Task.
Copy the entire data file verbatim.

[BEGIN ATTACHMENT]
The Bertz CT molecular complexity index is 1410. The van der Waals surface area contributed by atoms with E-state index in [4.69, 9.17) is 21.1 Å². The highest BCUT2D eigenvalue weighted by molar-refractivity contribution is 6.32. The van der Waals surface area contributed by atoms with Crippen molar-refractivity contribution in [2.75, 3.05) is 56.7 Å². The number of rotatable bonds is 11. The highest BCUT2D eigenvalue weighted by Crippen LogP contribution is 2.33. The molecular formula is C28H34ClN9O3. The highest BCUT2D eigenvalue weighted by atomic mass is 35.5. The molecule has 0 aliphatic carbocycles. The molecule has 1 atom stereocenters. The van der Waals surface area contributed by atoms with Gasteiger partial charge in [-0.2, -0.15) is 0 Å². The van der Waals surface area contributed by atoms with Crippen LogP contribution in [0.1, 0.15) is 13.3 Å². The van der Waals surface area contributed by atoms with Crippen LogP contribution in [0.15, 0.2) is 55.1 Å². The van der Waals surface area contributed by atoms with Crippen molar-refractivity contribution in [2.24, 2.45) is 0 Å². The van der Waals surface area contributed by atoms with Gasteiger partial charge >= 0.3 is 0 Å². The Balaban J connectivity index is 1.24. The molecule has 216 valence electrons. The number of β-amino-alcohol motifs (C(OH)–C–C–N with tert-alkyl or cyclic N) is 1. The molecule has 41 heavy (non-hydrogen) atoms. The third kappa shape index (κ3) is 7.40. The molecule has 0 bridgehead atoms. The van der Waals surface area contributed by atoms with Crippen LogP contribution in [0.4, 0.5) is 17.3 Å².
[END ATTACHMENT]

The Bertz CT molecular complexity index is 1410. The van der Waals surface area contributed by atoms with E-state index in [4.69, 9.17) is 21.1 Å². The highest BCUT2D eigenvalue weighted by molar-refractivity contribution is 6.32. The van der Waals surface area contributed by atoms with Crippen molar-refractivity contribution in [2.75, 3.05) is 56.7 Å². The number of rotatable bonds is 11. The highest BCUT2D eigenvalue weighted by Crippen LogP contribution is 2.33. The molecular formula is C28H34ClN9O3. The highest BCUT2D eigenvalue weighted by atomic mass is 35.5. The molecule has 0 aliphatic carbocycles. The molecule has 1 atom stereocenters. The van der Waals surface area contributed by atoms with Gasteiger partial charge in [-0.2, -0.15) is 0 Å². The van der Waals surface area contributed by atoms with Crippen LogP contribution in [0.1, 0.15) is 13.3 Å². The van der Waals surface area contributed by atoms with Crippen LogP contribution in [0.15, 0.2) is 55.1 Å². The van der Waals surface area contributed by atoms with Crippen molar-refractivity contribution in [2.24, 2.45) is 0 Å². The van der Waals surface area contributed by atoms with Gasteiger partial charge >= 0.3 is 0 Å². The Balaban J connectivity index is 1.24. The molecule has 216 valence electrons. The number of β-amino-alcohol motifs (C(OH)–C–C–N with tert-alkyl or cyclic N) is 1. The molecule has 41 heavy (non-hydrogen) atoms. The third kappa shape index (κ3) is 7.40. The molecule has 0 bridgehead atoms. The van der Waals surface area contributed by atoms with Crippen LogP contribution in [0.4, 0.5) is 17.3 Å².